Many people rely on synthetic fertilizers (many of which are made with harmful chemicals) to introduce these nutrients into their soil. Rather than spending money on potentially toxic products that require high amount of fossil fuel energy to produce, though, why not make your own compost and naturally nourish your soil?
Furthermore, synthetic fertilizers contain microplastics, plastic mulching as an example are the major source of microplastic pollution in agriculture and are intentionally added to maintain soil moisture, suppress weeds and prevent certain pests, particularly in China. Unfortunately, plastic-based mulch used in agriculture can degrade over time releasing microplastics and contributing to soil contamination and scientists have proven that micro- and nanoplastics have now been found in edible fruits and vegetables.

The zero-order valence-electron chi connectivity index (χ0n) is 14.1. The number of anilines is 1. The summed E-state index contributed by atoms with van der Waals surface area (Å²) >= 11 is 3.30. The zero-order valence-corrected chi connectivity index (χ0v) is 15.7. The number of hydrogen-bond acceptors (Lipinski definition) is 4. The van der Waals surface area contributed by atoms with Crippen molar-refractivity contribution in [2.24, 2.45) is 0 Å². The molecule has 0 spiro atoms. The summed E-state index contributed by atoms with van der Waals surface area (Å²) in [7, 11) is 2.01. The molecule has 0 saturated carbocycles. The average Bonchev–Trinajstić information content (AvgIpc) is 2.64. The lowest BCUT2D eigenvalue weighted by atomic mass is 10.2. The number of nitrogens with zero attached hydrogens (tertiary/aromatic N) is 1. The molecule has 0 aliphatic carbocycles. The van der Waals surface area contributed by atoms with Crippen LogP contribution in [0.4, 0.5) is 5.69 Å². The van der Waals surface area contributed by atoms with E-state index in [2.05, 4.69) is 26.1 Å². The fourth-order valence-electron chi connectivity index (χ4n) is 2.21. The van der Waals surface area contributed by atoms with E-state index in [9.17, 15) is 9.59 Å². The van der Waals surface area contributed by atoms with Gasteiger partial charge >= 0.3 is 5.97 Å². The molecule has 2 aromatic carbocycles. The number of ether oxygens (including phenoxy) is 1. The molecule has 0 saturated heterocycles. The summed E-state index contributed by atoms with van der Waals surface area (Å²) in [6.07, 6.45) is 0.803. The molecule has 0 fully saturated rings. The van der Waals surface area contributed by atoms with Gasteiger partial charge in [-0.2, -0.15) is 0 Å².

By utilizing our own compost, we therefore reduce the need for synthetic fertilizers, which often contain microplastics and other harmful chemicals that can leach into the soil, waterways and most importantly in the food we harvest. It’s important to note that you need to be very careful in what you compost, in order to avoid microplastic contamination in the soil.
Composting is a great way to help reduce microplastic pollution in our environment. Microplastics are tiny pieces of plastic that are harmful to nature and animals. They often come from the breakdown of larger plastic objects.
When we compost organic waste instead of throwing it in landfills, we can decrease the amount of microplastics released into the environment. Composting creates a natural environment where organic matter breaks down naturally without needing oxygen.
By composting at home instead of throwing organic matter into landfills, you help reduce the production of methane, a powerful greenhouse gas, and prevents plastic waste from turning into microplastics, which are full of toxic substances that, over time, leach into the earth and pollute the soil, poison wildlife, and run off into our groundwater and waterways.